$result = $1 . $2;
    }


    or you could grab everything including the unwanted | and then remove it:

    my $string = 'gnl|genbank|2398 this is a test gene';
    my $result;
    if ($string =~ /^\w+\|(\w+\|\d+)/) {
    ($result = $1) =~ s/\|//;
    }

    Or you could split() the string on the |s and then modify the pieces.
    Whatever is most convenient....

    (and if I were Someone Who Must Not Be Named I'd write it using index()and
    substr(), but that's far too painful....)

    --
    David Wall
    David K. Wall, Feb 3, 2004
    #3
  4. naren

    naren Guest

    Hi,

    Thank you very much!!
    I understand that we can get this in $1 and $2,
    but the challenge I faced is to get this in one step,
    basically I feed this regex to a configuration file,
    which will use this regex to parse the line, it can
    only take $1, it can't append $1 and $2.
    That is why I considered to use (?:\|), group but do
    not capture,I haven't undestood how this works??

    But thanks for your feedback,

    Naren.

    "David K. Wall" <> wrote in message news:<Xns948499A38D6AAdkwwashere@216.168.3.30>...
    > naren <> wrote:
    >
    > > I need some help with a regular expression parsing,
    > >
    > > I have to group a string but want to exclude some characters from the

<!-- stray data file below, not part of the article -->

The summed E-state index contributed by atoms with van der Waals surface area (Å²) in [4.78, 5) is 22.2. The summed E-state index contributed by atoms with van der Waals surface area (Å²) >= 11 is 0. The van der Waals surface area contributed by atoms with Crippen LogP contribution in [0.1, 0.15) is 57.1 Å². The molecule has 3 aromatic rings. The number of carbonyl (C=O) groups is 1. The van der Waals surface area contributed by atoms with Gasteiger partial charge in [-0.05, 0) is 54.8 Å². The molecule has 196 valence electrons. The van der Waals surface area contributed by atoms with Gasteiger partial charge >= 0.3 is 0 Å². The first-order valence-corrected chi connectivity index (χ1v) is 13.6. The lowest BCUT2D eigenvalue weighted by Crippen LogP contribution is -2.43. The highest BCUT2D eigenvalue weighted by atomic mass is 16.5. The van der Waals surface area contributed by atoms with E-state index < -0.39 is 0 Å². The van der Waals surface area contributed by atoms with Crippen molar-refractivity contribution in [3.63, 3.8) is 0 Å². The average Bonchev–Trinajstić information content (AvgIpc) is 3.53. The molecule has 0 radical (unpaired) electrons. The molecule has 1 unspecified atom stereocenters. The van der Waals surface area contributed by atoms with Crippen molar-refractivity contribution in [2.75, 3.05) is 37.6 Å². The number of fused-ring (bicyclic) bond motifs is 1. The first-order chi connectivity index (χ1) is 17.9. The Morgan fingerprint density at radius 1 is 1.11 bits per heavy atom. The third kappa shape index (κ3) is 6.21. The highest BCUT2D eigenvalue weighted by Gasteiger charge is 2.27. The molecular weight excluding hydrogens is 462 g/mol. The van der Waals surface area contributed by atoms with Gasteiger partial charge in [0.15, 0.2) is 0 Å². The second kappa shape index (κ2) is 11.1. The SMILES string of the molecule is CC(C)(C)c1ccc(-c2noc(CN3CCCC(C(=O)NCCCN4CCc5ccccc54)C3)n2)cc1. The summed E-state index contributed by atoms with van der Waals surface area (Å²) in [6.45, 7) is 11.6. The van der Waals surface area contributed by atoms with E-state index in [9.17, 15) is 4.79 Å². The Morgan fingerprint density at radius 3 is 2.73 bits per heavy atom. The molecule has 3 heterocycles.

> > group, for example, I have a string :
    > >
    > >>gnl|genbank|2398 this is a test gene

    > >
    > > would like to get genbank2398
    > >
    > > I have tried following reg ex, but it doesn't work, can any body
    > > help??
    > >
    > > m/\|(\w+(?:\|)\d+)/
    > >
    > > (?:\|), group but do not capture | , is not working, I am getting
    > > genbank|2398

    >
    > Actually, it is working, or $2 would be set to '|'.
    >
    > You could capture only the parts you want and then concatenate them:
    >
    > my $string = 'gnl|genbank|2398 this is a test gene';
    > my $result;
    > if ($string =~ /\w+\|(\w+)\|(\d+)/) {
    > $result = $1 . $2;
    > }
    >
    >
    > or you could grab everything including the unwanted | and then remove it:
    >
    > my $string = 'gnl|genbank|2398 this is a test gene';
    > my $result;
    > if ($string =~ /^\w+\|(\w+\|\d+)/) {
    > ($result = $1) =~ s/\|//;
    > }
    >
    > Or you could split() the string on the |s and then modify the pieces.
    > Whatever is most convenient....
    >
    > (and if I were Someone Who Must Not Be Named I'd write it using index()and